Therefore, a need exists for an improved method and apparatus for operating an ink jet head of an ink jet printer which is directed towards overcoming these and other disadvantages of prior art devices.
Following the flooding of the air chamber, the restarting of the ink jet printer, and reestablishment of the air stream through the air chamber, not all of the ink is immediately removed from the air chamber. Instead, a small quantity of ink remains. In accordance with the present invention, it has been discovered that the quantity, shape and position of this remaining ink affects the ejection angle at which drops are ejected from the ink jet print head. Also, the quantity and shape of this remaining ink affects the size and shape of the ejected ink drops. Furthermore, as an ink jet head operates, the remaining ink is reduced in quantity and the shape of the remaining ink in the air chamber changes. This is believed to be primarily due to evaporation of ink from the air chamber and into the air stream passing through the air chamber. These changes in the remaining ink cause the drop ejection angle to shift during operation of the ink jet printer. As a result, the pattern of drops flowing from the ink jet print head is disturbed and the ink drops shift out of convergence on the print medium. Furthermore, changes in this remaining ink also alter the size and the shape of ink drops 1eaving the ink jet print head.
Therefore, a major cause of disturbances in the convergence of ink drops from the ink jet print heads, and also one source of non-uniformity in size and shape of ink drops generated by the ink jet head, has been discovered. Furthermore, in accordance with the present invention, these problems are minimized by maintaining the remaining ink at a relatively constant quantity, shape, and position within the air chamber during the operation of the ink jet print head of the ink jet printer. This is accomplished by introducing ink into the air chamber of the ink jet head from time to time so as to maintain a consistent ink geometry therein.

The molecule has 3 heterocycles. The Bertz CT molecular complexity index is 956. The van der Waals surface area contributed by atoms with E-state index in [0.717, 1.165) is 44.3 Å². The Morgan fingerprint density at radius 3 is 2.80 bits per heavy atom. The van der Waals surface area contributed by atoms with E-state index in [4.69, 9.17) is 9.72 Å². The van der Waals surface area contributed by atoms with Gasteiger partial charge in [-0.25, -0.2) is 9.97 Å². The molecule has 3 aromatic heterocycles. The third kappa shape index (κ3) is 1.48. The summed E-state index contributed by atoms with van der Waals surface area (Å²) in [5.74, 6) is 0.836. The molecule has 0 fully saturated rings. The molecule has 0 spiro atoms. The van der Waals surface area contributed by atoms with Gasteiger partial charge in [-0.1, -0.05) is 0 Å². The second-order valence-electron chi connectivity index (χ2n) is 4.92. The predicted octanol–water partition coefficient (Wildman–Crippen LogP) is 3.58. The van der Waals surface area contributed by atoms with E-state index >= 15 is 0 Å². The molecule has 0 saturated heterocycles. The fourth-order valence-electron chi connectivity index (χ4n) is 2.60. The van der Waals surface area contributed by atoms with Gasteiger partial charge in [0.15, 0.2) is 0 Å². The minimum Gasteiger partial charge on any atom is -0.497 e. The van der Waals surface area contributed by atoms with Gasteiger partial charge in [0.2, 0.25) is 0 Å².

In accordance with a more specific aspect of the present invention, the flow of air into the air chamber is interrupted from time to time to allow ink from the ink chamber to enter the air chamber and replenish the remaining ink therein.
As a further aspect of the present invention, ink is introduced into the air chamber to replenish the ink remaining in the air chamber at times between the printing of copies by the ink jet printer.
In accordance with still another specific aspect of the present invention, upon return of the ink jet heads to their rest capped position following the printing of a copy, air flow to the air chamber is interrupted for a period of time which enables ink from the ink chambers of each head to flow into the respective air chambers of the heads. Thereafter, upon reestablishing air flow in the heads, excess ink is blown from the air chamber and into the cap. Following the removal of this excess ink, the ink remaining in the air chamber is of a similar quantity, shape and in a similar position as the ink remaining after other such ink replenishment cycles. Furthermore, the remaining ink is of a similar size, shape, and position as the ink remaining when the ink jet printer is restarted after power to the printer has been shut off. Because the size, shape, and position of the ink remaining in the air chamber is consistently maintained, a more consistent drop size, shape, and drop ejection angle results.
As still another aspect of the present invention, as air flow through the air chamber is interrupted, air pressure in the air chamber drops. Simultaneously, ink pressure within the ink chamber is increased. This enhances the flow of ink from the ink chamber and into the air chamber of the ink jet head.
Therefore, it is one object of the present invention to provide an improved ink jet printer, and in particular an improved apparatus and method of operating ink jet heads of such a printer so as to enhance the control of the placement of ink drops on printing medium.
It is still another object of the invention to provide such a method and apparatus which improves the consistency of the angle at which ink drops are ejected from the ink jet print heads, thereby enhancing the convergence of the ink drops on the printing medium.
It is a further object of the present invention to provide such a method and apparatus which increases the uniformity in size and shape of ink drops generated by the ink jet heads.
It is another object of the present invention to provide such a method and apparatus which is easily included in new ink jet printers and which is also easily incorporated into existing ink jet printers.
These and other objects, features, and advantages of the present invention will become apparent with reference to the following detailed description and drawings.